Robbed by a One Armed Bandit

Julia Gillard is in big trouble in Australia.

It would be a curious thing if this ungainly government finally comes a cropper on a failed attempt to treat Australia’s gambling addiction, but it is now the most likely cause of an early election.

Speculated election triggers include the departure of Craig Thomson (probably not imminent) and the withdrawal of one of the independents (unlikely – Windsor, Oakeshott and Bandt are all toast at an early election). But the wild card is left-leaning independent?Andrew Wilkie, who was elected with 13,788 primary votes but whom polling suggests would survive an election now.

The pokies issue is building.

There is no Australian equivalent to Moe’s Tavern in?The Simpsons – we drink at pubs or clubs. In the deep dark mists of time, state governments, desperate for their own sources of revenue, did a deal with the not-for-profit RSL, bowling and leagues clubs that shored up financial viability for both parties: access to pokies.

The clubs’ monopoly was eventually broken by hotels to produce the highest density of poker machines of any country in the world and make Aristocrat a billion-dollar public company. A race of people who would bet on two flies climbing the wall fell in love with the flashing lights and Pavlovian thrill when the bells ring out – jackpot.

Problem gambling is massive in Australia and Andrew Wilkie has a deal to?regulate?the industry.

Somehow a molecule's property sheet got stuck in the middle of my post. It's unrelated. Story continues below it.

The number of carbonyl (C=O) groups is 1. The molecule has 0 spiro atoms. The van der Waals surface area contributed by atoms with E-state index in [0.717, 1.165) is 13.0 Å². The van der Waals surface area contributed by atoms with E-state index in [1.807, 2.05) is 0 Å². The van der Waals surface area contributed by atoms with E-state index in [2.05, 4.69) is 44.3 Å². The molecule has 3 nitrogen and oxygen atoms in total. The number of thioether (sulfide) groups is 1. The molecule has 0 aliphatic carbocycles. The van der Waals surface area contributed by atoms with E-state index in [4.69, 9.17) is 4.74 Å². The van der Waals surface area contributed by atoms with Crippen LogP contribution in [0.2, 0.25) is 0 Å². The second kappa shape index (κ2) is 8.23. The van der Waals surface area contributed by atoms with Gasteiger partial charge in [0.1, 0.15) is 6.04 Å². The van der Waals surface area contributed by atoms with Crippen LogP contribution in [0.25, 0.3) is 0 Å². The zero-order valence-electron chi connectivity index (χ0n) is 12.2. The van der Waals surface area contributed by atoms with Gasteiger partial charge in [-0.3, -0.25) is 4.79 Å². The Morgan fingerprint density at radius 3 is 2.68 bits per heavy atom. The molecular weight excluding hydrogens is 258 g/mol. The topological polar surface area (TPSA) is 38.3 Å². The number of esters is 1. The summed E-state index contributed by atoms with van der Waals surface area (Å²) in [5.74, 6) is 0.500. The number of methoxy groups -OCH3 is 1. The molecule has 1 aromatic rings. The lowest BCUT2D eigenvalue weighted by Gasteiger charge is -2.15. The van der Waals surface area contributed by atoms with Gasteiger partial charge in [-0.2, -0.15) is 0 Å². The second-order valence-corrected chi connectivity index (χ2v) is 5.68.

There are 600,000 Australians who play pokies at least once a week, propped up on a comfy stool, taking Lady Luck and a spare $20 or $50 to a contest that they know they will probably lose. A cohort brings a hardened addiction to the stool and remains until nothing is left of the wages or pension. Real tragedies result.

To his credit, in return for supporting the government, Wilkie secured an iron-clad guarantee that Gillard would introduce a law to override the states and require mandatory pre-commitment for poker machine players in exchange for his continued support. This means each person will have to register, receive a card and set an upper limit on what they will wager in any one session. But will the deal stick?

Slight problem. The big money and the clubs are revolting against the plans. Their financial viability in many instances rests on?the?pokies.

The clubs have launched their first salvo in a series of public meetings across NSW, at which angry club members hurled abuse at the Labor MPs who are sponsoring the measure. But key club strategists say of Labor: ”They haven’t begun to feel the pain.”

The clubs have a decent case – not that pokies are good for the world, but that the proposed measures won’t work. They say addicts will find loopholes and alternatives; there is no upper limit; the costs of retro-fitting could exceed $10,000 a pop (hotly contested); and the money would be better spent on programs helping problem gamblers rather than punishing the recreational punter, and the war widows and junior sports teams their clubs support.

The clubs are about to launch phase two of a campaign that will make the mining industry’s response to the resource super profits tax look austere. In a hung Parliament, each Labor member is capable of defeating the measure, so get ready to see the face of your local Labor member on every beer coaster at your local club under this sort of line: ”Ask David Bradbury MP why he is attacking the?Penrith Panthers.” Prepare for a personally addressed direct mail campaign urging members to vote against their Labor member – unless they repent. The clubs see this as a death-match and they will fight it as hard and dirty as the union movement fought WorkChoices.

I love watching Australian politics about as much as I love watching American politics. The Aussies are better at the nasty stuff though, and they play hard.

Julia Gillard is going down, robbed by a one armed bandit.